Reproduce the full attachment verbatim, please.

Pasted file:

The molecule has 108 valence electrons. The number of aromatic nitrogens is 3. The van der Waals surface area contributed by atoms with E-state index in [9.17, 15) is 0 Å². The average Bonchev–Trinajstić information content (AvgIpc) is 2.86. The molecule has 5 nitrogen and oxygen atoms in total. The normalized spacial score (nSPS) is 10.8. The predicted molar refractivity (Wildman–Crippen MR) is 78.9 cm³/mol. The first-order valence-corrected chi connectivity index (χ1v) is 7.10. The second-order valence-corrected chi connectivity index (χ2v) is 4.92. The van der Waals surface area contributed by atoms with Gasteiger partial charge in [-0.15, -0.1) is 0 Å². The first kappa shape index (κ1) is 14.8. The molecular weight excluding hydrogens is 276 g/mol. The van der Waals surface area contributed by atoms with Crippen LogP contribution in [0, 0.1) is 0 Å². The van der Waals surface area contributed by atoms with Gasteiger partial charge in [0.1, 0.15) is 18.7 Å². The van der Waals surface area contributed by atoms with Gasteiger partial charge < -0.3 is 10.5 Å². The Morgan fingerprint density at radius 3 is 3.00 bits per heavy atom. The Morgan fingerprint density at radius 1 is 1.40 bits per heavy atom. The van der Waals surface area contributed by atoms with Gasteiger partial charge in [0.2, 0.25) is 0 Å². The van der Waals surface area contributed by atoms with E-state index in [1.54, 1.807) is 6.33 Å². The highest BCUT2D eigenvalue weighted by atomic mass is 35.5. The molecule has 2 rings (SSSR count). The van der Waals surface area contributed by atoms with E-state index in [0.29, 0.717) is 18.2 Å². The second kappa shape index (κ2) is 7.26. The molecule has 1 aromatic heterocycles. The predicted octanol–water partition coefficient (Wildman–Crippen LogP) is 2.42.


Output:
The molecule has 108 valence electrons. The number of aromatic nitrogens is 3. The van der Waals surface area contributed by atoms with E-state index in [9.17, 15) is 0 Å². The average Bonchev–Trinajstić information content (AvgIpc) is 2.86. The molecule has 5 nitrogen and oxygen atoms in total. The normalized spacial score (nSPS) is 10.8. The predicted molar refractivity (Wildman–Crippen MR) is 78.9 cm³/mol. The first-order valence-corrected chi connectivity index (χ1v) is 7.10. The second-order valence-corrected chi connectivity index (χ2v) is 4.92. The van der Waals surface area contributed by atoms with Gasteiger partial charge in [-0.15, -0.1) is 0 Å². The first kappa shape index (κ1) is 14.8. The molecular weight excluding hydrogens is 276 g/mol. The van der Waals surface area contributed by atoms with Crippen LogP contribution in [0, 0.1) is 0 Å². The van der Waals surface area contributed by atoms with Gasteiger partial charge in [0.1, 0.15) is 18.7 Å². The van der Waals surface area contributed by atoms with Gasteiger partial charge < -0.3 is 10.5 Å². The Morgan fingerprint density at radius 3 is 3.00 bits per heavy atom. The Morgan fingerprint density at radius 1 is 1.40 bits per heavy atom. The van der Waals surface area contributed by atoms with Gasteiger partial charge in [0.2, 0.25) is 0 Å². The van der Waals surface area contributed by atoms with E-state index in [1.54, 1.807) is 6.33 Å². The highest BCUT2D eigenvalue weighted by atomic mass is 35.5. The molecule has 2 rings (SSSR count). The van der Waals surface area contributed by atoms with E-state index in [0.29, 0.717) is 18.2 Å². The second kappa shape index (κ2) is 7.26. The molecule has 1 aromatic heterocycles. The predicted octanol–water partition coefficient (Wildman–Crippen LogP) is 2.42.